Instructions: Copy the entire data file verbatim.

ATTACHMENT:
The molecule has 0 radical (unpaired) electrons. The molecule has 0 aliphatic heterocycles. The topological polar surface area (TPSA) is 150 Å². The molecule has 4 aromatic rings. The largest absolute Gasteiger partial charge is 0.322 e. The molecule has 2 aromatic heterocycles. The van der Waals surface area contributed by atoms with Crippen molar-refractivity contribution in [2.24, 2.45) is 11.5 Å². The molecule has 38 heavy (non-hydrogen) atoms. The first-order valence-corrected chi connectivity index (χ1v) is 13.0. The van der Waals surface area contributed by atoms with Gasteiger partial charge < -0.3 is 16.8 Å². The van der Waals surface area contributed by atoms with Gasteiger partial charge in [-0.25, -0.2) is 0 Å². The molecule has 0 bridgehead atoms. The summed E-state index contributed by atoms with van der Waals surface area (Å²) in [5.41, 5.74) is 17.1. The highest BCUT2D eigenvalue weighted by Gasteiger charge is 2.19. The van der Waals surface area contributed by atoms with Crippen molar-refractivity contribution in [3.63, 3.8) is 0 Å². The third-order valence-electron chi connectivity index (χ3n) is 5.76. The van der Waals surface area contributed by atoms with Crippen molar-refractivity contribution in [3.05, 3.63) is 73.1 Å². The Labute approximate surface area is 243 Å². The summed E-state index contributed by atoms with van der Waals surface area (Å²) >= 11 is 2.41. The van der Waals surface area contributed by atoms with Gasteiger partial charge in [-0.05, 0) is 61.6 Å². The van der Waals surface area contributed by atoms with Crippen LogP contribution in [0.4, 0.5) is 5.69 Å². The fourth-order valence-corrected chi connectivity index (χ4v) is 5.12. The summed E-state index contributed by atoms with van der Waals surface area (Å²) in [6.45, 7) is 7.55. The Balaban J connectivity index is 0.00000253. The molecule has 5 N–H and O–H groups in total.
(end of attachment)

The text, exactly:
The molecule has 0 radical (unpaired) electrons. The molecule has 0 aliphatic heterocycles. The topological polar surface area (TPSA) is 150 Å². The molecule has 4 aromatic rings. The largest absolute Gasteiger partial charge is 0.322 e. The molecule has 2 aromatic heterocycles. The van der Waals surface area contributed by atoms with Crippen molar-refractivity contribution in [2.24, 2.45) is 11.5 Å². The molecule has 38 heavy (non-hydrogen) atoms. The first-order valence-corrected chi connectivity index (χ1v) is 13.0. The van der Waals surface area contributed by atoms with Gasteiger partial charge < -0.3 is 16.8 Å². The van der Waals surface area contributed by atoms with Gasteiger partial charge in [-0.25, -0.2) is 0 Å². The molecule has 0 bridgehead atoms. The summed E-state index contributed by atoms with van der Waals surface area (Å²) in [5.41, 5.74) is 17.1. The highest BCUT2D eigenvalue weighted by Gasteiger charge is 2.19. The van der Waals surface area contributed by atoms with Crippen molar-refractivity contribution in [3.63, 3.8) is 0 Å². The third-order valence-electron chi connectivity index (χ3n) is 5.76. The van der Waals surface area contributed by atoms with Crippen molar-refractivity contribution in [3.05, 3.63) is 73.1 Å². The Labute approximate surface area is 243 Å². The summed E-state index contributed by atoms with van der Waals surface area (Å²) >= 11 is 2.41. The van der Waals surface area contributed by atoms with Gasteiger partial charge in [-0.05, 0) is 61.6 Å². The van der Waals surface area contributed by atoms with Crippen LogP contribution in [0.4, 0.5) is 5.69 Å². The fourth-order valence-corrected chi connectivity index (χ4v) is 5.12. The summed E-state index contributed by atoms with van der Waals surface area (Å²) in [6.45, 7) is 7.55. The Balaban J connectivity index is 0.00000253. The molecule has 5 N–H and O–H groups in total.